Not long ago I posted an item about the effects of worsening droughts in the USA and elsewhere. I cited the state of Arizona’s action to forbid the city of Phoenix from continuing to build housing developments because there simply was not enough water to provide water service to any more homes. Since then, I’ve seen that action cited in several mainstream media outlets. I included in that post a link which showed the USA’s drought monitor map. Keep in mind that the drought monitor map is based on the water content of the surface soil (topsoil and perhaps some of the subsoil). This post will address a broader problem with the USA’s water supplies. Many millions of acres of croplands of all kinds are irrigated via the use of subterranean water which comes from wells which can be many hundreds of feet deep. This post will focus on the crisis of our deep-water aquifers running dry from the over pumping of water from them (first link).

My attention was drawn to this subject by an article in the August 30, 2023 issue of the Minneapolis Star-Tribune. The article was entitled “Aquifers going dry next climate crisis.” I would have included it with the links for this post but it was a reprint of an article in the New York Times, which generally does not make its articles publicly available on the internet. The authors of that article are listed as Mira Rojansakul, Christopher Flavelle, Blacki Migliozzi and Eli Murray if you can find it in your own search efforts. I will cite key portions of that article. The article states that wells are going dry in California, Long Island, Utah, Texas, Kansas, Oklahoma, etc. so this is a national problem. It reports that “many of the aquifers that supply 90% of the nation’s water systems…are being severely depleted,” and reports that “there will be parts of the U.S. that run out of drinking water.” It adds that the “center-pivot” irrigation systems are the main culprit in causing the depletion of the aquifers’ water supplies, and that as the wells increasingly run dry, the agricultural properties will lose their value and perhaps becoming unsalable. The article cites wells in Western Kansas as being examples of a location where wells are already going dry.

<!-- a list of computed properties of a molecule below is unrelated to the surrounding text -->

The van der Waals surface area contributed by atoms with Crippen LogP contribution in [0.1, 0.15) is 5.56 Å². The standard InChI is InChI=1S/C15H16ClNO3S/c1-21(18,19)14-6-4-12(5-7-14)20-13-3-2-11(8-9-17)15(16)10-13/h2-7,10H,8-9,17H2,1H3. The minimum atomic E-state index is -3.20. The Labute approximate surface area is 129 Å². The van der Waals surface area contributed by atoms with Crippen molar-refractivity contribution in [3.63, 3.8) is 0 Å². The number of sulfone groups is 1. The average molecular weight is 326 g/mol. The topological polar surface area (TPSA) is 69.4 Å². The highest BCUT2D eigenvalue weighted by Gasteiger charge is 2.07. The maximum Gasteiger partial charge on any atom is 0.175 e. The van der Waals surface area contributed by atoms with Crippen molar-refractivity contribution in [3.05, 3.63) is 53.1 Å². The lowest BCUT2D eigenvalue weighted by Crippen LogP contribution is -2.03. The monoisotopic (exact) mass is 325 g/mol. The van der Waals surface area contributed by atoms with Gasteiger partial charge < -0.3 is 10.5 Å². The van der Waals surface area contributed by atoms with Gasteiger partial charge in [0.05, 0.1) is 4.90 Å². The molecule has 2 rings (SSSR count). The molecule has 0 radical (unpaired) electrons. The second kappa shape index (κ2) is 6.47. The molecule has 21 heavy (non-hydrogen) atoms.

The second link and third link also cite the New York Times article and add new information on the crisis. The second link notes that while it takes millions of years to fill an aquifer, it can be drained in just 50 years. I can recall in elementary grades being taught about the Ogallala Aquifer which existed underneath many prairie and western states. It was then taught that the aquifer had virtually unlimited water reserves to be tapped. We now know those reserves are getting close to being tapped out. The second link also warns of another problem about aquifer depletion that could easily go unnoticed until it is too late. It discusses the fact that as fresh water aquifers are being pumped dry in seacoast regions that “all coastal regions” will be seriously affected by this silent crisis. The reason? As fresh-water aquifers on the coasts are pumped dry, salty sea-water will encroach into the inland aquifers and replace their fresh-water supplies with salt water–which is unsuitable for use in city water systems or agriculture. Knowing this can and will happen, city and regional water systems in all coastal areas would be well-advised to build water desalinization plants with some measure of haste. Not only will there be a water supply crisis due to aquifer draining, but I think this will lead to a major real estate crisis too. Cities that run out of water will have to severely ration remaining water supplies to the bare essentials. This will eventually result in private swimming pools and golf courses being cut off from water supplies as they are “non-essential” water usages. Cities and regions that cannot supply enough water to their existing real estate properties will see the values of their houses and buildings drop…perhaps precipitously as people will have to migrate to cities and regions that do still have enough water. The New York Times article that I read in the Minneapolis Star-Tribune did not offer a specific year when this crisis will hit hard in the USA.